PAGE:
The Fiscal Cliff explained

Five things you need to know about the (totally manufactured) term

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1. The 11th-hour deal to limit the damage from the U.S. from driving over the “fiscal cliff” on Dec. 31 is being hailed as a success insomuch as it averts an immediate crisis (pushing the world’s largest economy into recession) and represents a rare bipartisan agreement in Washington (although a deal was inevitable given the dire consequences). Under the bill, which is expected to be made retroactive to Jan. 1, income and capital gains taxes raised on the wealthiest Americans for the first time in decades. However, a payroll tax holiday will also be allowed to expire for all American workers. What the deal didn’t address is the other half of the so-called cliff: hundreds of billions worth of planned spending cuts and the debt ceiling.

2. The fiscal cliff was a totally manufactured term referring to a self-manufactured crisis on the part of the U.S. government. It started during another self-manufactured crisis, the debt ceiling crisis of 2011, when as an attempt to kick the can down the road on that fake crisis, the Congress decreed that a “supercommittee” would have to come up with a mix of tax increases and spending cuts. If the supercommitee did nothing by Jan. 1, 2013, a mix of heavy spending cuts and tax increases totaling an estimated $600 billion would happen automatically. Inevitably, the supercommitee turned out not to be so super, and the Congress was faced with trying to pass a law to avoid the problems they could have avoided by simply raising the debt ceiling cleanly in 2011.

3. The fiscal cliff follies are simply a trial run for the next fake crisis, which will occur this year when Congress has to raise the debt ceiling again. Traditionally, the debt ceiling was simply a fait accompli, since it’s just a formality that most countries don’t even have. But during the Obama administration, the Republican House has decided to use the debt ceiling to extract concessions on taxes and spending. Their supporters argue that the U.S. has a spending crisis that needs to be dealt with before the debt ceiling is raised; their detractors accuse them of holding the full faith and credit of the U.S. hostage. But one thing is for certain: this is the new normal, at least while the Republicans control the House – and thanks to gerrymandered districts, they are expected to control the House for the next decade. The “fiscal cliff” was just a preview of things to come.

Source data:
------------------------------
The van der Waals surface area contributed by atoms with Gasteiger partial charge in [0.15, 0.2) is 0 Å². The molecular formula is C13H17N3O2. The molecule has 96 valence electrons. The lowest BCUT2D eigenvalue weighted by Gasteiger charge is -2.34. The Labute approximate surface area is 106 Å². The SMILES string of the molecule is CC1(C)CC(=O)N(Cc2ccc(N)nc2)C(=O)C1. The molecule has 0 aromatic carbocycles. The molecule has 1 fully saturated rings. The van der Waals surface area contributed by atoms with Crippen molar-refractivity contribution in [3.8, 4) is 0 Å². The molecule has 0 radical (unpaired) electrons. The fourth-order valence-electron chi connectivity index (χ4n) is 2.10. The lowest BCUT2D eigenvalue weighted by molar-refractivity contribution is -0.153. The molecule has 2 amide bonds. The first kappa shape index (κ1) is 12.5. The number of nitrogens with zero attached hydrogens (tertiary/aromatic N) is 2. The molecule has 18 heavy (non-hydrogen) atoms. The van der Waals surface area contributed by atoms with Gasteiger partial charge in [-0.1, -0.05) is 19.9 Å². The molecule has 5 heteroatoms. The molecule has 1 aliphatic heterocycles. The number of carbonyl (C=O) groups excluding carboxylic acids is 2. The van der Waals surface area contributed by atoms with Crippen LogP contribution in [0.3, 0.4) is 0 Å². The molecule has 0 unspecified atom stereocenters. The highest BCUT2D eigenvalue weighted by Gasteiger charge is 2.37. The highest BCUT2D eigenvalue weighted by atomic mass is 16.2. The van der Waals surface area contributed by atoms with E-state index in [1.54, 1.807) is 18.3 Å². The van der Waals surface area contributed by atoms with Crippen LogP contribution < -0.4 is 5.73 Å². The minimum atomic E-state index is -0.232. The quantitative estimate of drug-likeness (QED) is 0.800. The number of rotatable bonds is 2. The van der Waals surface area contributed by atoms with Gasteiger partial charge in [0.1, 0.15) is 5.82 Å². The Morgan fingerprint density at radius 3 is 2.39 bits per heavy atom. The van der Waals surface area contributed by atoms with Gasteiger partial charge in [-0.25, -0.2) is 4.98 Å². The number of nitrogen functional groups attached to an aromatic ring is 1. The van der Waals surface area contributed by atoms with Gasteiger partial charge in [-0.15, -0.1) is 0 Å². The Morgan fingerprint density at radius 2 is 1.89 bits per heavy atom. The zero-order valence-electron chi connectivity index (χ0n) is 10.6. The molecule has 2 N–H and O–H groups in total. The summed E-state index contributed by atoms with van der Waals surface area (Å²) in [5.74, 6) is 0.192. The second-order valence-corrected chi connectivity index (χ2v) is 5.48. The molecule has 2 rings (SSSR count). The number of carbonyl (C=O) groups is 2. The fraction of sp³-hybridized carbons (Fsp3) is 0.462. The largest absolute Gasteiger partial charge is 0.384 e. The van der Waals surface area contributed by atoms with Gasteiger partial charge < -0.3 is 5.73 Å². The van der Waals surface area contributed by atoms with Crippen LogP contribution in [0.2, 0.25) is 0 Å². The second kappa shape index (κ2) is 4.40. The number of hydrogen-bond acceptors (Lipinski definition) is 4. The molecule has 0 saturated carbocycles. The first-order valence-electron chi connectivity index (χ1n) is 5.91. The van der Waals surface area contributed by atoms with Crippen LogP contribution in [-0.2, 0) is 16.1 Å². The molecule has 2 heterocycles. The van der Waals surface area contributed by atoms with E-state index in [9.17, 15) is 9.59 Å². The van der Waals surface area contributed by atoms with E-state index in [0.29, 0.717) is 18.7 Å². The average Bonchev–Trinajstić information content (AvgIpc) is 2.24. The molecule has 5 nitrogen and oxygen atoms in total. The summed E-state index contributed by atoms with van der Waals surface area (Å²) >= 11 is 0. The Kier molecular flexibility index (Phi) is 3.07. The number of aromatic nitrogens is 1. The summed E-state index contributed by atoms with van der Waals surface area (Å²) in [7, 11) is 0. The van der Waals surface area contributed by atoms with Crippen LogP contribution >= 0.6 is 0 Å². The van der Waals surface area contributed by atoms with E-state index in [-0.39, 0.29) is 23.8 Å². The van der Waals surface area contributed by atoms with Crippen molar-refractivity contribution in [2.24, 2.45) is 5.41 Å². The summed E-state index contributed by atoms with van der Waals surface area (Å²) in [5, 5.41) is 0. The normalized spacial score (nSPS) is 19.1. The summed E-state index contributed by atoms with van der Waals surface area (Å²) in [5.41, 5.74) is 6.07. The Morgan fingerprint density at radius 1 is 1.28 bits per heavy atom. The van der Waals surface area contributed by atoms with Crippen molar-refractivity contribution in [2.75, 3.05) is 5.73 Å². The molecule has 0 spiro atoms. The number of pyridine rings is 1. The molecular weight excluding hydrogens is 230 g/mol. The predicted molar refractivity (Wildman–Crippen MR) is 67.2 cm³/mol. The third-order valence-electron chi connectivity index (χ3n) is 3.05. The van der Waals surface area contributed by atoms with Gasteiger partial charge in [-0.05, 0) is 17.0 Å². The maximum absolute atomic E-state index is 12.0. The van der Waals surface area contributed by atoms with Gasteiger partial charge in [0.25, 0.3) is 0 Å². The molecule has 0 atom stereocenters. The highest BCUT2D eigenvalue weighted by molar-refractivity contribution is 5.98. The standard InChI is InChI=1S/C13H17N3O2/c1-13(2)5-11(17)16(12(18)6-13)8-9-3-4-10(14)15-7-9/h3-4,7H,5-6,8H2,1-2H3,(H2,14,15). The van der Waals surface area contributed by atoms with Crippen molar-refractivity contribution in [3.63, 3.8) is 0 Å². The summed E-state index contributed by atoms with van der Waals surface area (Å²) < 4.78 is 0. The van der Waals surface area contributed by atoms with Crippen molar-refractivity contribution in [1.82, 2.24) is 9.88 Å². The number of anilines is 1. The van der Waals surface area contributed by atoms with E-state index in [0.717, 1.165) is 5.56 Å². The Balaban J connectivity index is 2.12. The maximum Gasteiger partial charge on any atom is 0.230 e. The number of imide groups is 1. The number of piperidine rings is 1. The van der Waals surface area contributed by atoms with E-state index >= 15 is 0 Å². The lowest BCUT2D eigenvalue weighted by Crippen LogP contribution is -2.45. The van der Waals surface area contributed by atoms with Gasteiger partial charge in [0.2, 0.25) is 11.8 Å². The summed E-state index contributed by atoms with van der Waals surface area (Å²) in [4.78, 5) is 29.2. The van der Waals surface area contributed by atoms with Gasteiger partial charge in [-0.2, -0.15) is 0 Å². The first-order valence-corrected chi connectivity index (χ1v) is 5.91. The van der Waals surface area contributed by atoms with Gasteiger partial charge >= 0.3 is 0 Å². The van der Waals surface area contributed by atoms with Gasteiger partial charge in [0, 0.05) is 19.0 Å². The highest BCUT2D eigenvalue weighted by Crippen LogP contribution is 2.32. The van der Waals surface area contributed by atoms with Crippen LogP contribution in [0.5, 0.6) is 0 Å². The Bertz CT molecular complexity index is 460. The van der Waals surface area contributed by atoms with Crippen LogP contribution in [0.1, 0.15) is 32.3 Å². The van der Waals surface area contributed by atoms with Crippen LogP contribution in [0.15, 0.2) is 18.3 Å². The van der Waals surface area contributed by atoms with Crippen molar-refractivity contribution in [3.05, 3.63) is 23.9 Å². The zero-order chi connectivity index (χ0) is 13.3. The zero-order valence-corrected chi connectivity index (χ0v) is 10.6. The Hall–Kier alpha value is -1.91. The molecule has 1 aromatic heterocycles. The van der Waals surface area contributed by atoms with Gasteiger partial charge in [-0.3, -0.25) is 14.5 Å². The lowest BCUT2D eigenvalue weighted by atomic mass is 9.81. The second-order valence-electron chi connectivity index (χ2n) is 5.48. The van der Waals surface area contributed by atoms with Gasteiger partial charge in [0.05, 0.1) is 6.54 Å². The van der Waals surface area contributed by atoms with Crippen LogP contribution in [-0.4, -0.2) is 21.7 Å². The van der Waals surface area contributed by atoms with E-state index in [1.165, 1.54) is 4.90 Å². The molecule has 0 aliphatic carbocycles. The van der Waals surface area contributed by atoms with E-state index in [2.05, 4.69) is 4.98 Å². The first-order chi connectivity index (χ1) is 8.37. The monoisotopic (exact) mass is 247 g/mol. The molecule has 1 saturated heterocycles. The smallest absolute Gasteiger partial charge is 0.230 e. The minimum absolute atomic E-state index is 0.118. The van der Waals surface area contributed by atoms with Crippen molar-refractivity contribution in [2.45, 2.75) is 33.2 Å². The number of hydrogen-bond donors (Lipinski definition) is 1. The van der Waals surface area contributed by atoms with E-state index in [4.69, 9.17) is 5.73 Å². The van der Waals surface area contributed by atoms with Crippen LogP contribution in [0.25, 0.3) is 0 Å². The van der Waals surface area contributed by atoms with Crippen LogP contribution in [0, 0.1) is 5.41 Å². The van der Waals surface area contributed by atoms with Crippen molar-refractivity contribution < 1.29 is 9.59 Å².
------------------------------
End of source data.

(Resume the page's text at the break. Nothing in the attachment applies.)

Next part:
4. By bringing the Senate’s “fiscal cliff” bill to the House floor, Speaker John Boehner may have broken one of the most notable rules of the Republican Congress: the “Hastert rule,” created under former Speaker Dennis Hastert. It decreed that bills would not be brought to the floor unless they could get the necessary 218 votes from Republicans alone. If the Republicans did not support a major bill enough to pass it, it would not be passed with a mix of Republican and Democratic support. This rule was meant to strengthen partisan control over the House, as well as to deal with the increasing partisan split in the House (both Democrats and Republicans, when they are in the minority, often band together to deny any support to the opposing party’s bills). But when he was unable to cobble together 218 Republican votes for an amended version of the Senate bill, Boehner essentially threw up his hands, brought the Senate bill to the floor, and passed the bill with a majority of Republicans opposing it – and with several people who are after his job, like Majority leader Eric Cantor, voting against it. It’s a major blow to Boehner’s ability to command a majority of his caucus, if nothing else.

5. World markets are reacting positively to the fiscal cliff deal, but the respite will be brief. The U.S. still needs to hammer out a long-term solution to its debt crisis and figure out a way to get the economy rolling again. And despite the most recent deal, there’s little reason to be optimistic that Republicans and Democrats have suddenly discovered the art of compromise. They had well over a year to figure out a way to avoid the self-imposed fiscal cliff, but were unable to do so until the very last minute. And even then, they were forced to put off finding a more comprehensive solution for a few more months. In the meantime, the fate of the U.S. economy—and Canada’s—hangs in the balance.